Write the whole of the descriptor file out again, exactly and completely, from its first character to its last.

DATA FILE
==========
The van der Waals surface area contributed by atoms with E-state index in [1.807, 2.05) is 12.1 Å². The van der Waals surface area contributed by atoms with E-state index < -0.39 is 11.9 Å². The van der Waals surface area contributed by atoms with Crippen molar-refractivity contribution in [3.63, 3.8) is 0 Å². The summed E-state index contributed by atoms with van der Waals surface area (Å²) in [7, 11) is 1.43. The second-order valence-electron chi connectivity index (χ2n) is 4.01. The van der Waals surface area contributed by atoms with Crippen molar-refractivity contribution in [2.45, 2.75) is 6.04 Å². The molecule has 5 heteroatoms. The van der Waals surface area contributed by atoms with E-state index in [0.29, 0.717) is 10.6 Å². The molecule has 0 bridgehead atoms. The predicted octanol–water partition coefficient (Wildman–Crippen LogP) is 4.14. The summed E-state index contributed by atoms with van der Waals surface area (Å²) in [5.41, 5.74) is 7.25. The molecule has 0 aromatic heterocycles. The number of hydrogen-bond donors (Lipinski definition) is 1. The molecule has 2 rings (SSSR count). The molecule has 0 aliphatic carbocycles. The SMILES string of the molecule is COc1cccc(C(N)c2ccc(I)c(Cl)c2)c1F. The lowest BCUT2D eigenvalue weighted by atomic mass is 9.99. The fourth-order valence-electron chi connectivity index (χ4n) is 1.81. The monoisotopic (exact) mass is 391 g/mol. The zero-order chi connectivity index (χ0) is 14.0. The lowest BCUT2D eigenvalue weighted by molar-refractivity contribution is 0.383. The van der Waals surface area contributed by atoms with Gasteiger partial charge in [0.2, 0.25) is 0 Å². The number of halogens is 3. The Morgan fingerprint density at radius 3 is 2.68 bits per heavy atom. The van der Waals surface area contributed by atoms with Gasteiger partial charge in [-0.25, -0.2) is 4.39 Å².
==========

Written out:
The van der Waals surface area contributed by atoms with E-state index in [1.807, 2.05) is 12.1 Å². The van der Waals surface area contributed by atoms with E-state index < -0.39 is 11.9 Å². The van der Waals surface area contributed by atoms with Crippen molar-refractivity contribution in [3.63, 3.8) is 0 Å². The summed E-state index contributed by atoms with van der Waals surface area (Å²) in [7, 11) is 1.43. The second-order valence-electron chi connectivity index (χ2n) is 4.01. The van der Waals surface area contributed by atoms with Crippen molar-refractivity contribution in [2.45, 2.75) is 6.04 Å². The molecule has 5 heteroatoms. The van der Waals surface area contributed by atoms with E-state index in [0.29, 0.717) is 10.6 Å². The molecule has 0 bridgehead atoms. The predicted octanol–water partition coefficient (Wildman–Crippen LogP) is 4.14. The summed E-state index contributed by atoms with van der Waals surface area (Å²) in [5.41, 5.74) is 7.25. The molecule has 0 aromatic heterocycles. The number of hydrogen-bond donors (Lipinski definition) is 1. The molecule has 2 rings (SSSR count). The molecule has 0 aliphatic carbocycles. The SMILES string of the molecule is COc1cccc(C(N)c2ccc(I)c(Cl)c2)c1F. The lowest BCUT2D eigenvalue weighted by atomic mass is 9.99. The fourth-order valence-electron chi connectivity index (χ4n) is 1.81. The monoisotopic (exact) mass is 391 g/mol. The zero-order chi connectivity index (χ0) is 14.0. The lowest BCUT2D eigenvalue weighted by molar-refractivity contribution is 0.383. The van der Waals surface area contributed by atoms with Gasteiger partial charge in [0.2, 0.25) is 0 Å². The number of halogens is 3. The Morgan fingerprint density at radius 3 is 2.68 bits per heavy atom. The van der Waals surface area contributed by atoms with Gasteiger partial charge in [-0.25, -0.2) is 4.39 Å².